Google trialling face-recognition payment app
04 March 2016 14:22 GMT

Google is testing a new mobile payment app on iOS and android that uses facial recognition for authentication.

Called Hands Free, the app also uses Wi-Fi, Bluetooth, and GPS to detect when you're near a participating retailer.

Rather than relying on a phone’s front camera, the process uses an in-store camera to automatically confirm a user’s identity based on their Hands Free profile picture.

However, Google points out that images and data from the Hands Free in-store camera are deleted immediately, can't be accessed by the store, and is not sent to or saved to Google servers.

“Imagine if you could rush through a drive-thru without reaching for your wallet, or pick up a hot dog at the ballpark without fumbling to pass coins or your credit card to the cashier”, wrote Google in a blog post. “This prompted us to build a pilot app called Hands Free … It lets you pay in stores quickly, easily, and completely hands-free”.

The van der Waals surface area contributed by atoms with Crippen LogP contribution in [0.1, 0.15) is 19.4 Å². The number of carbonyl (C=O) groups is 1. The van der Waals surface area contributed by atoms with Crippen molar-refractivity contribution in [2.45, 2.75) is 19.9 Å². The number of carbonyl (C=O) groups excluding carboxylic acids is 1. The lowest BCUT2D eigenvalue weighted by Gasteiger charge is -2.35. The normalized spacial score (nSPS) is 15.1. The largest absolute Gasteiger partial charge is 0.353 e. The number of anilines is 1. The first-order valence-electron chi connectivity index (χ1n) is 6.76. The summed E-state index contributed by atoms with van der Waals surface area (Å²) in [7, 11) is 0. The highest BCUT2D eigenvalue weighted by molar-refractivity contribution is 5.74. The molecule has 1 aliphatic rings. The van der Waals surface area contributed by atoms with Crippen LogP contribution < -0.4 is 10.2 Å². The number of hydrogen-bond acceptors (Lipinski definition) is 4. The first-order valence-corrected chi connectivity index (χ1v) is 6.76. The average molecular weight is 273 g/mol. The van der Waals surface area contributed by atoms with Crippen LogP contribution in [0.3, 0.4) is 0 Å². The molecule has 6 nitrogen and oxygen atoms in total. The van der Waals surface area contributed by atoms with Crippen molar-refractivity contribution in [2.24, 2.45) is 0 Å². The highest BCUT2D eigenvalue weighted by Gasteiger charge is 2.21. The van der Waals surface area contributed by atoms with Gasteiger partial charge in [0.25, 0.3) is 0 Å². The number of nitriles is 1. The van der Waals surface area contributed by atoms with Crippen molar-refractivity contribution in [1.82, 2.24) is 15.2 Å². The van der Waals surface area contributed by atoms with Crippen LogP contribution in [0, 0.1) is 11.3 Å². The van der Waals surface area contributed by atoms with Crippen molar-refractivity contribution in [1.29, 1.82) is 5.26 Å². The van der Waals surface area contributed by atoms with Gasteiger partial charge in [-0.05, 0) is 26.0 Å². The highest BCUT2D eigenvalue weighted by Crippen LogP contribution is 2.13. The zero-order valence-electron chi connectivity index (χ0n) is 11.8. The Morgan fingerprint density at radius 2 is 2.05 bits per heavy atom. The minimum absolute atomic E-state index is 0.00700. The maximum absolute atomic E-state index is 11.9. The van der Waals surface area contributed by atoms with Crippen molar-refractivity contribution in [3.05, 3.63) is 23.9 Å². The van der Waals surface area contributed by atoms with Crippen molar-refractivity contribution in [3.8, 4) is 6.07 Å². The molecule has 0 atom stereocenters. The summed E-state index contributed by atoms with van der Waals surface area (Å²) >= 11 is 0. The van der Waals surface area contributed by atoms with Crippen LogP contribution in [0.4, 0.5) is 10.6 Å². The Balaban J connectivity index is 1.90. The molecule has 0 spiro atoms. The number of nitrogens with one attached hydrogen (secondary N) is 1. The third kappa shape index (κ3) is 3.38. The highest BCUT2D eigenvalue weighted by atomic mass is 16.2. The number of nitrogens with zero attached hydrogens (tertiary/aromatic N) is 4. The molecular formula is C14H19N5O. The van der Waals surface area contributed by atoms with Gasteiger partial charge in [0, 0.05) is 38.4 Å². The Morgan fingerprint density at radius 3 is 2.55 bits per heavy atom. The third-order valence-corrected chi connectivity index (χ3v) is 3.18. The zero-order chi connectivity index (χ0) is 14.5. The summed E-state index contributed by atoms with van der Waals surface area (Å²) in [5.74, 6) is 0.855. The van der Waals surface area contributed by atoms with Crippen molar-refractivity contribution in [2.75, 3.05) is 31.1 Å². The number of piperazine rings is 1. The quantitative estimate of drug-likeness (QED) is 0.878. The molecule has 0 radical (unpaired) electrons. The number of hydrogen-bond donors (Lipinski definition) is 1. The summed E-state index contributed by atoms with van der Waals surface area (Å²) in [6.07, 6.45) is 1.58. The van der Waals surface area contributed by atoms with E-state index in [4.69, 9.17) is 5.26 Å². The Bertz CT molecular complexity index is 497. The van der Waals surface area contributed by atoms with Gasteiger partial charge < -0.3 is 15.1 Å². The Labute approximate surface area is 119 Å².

As the pilot is still in early stages, Google is only inviting people in the South Bay area to test the service at McDonald’s and Papa John’s.

The new service will work with Android Pay, a separate payment service that now has about 9 million registered members.

"We … wanted to explore what the future of mobile payments could look like. Imagine if you could rush through a drive-thru without reaching for your wallet, or pick up a hot dog at the ballpark without fumbling to pass coins or your credit card to the cashier," wrote Pali Bhat, a senior director on the project. "This prompted us to build a pilot app called Hands Free that we’re now in the early stages of testing. It lets you pay in stores quickly, easily, and completely hands-free."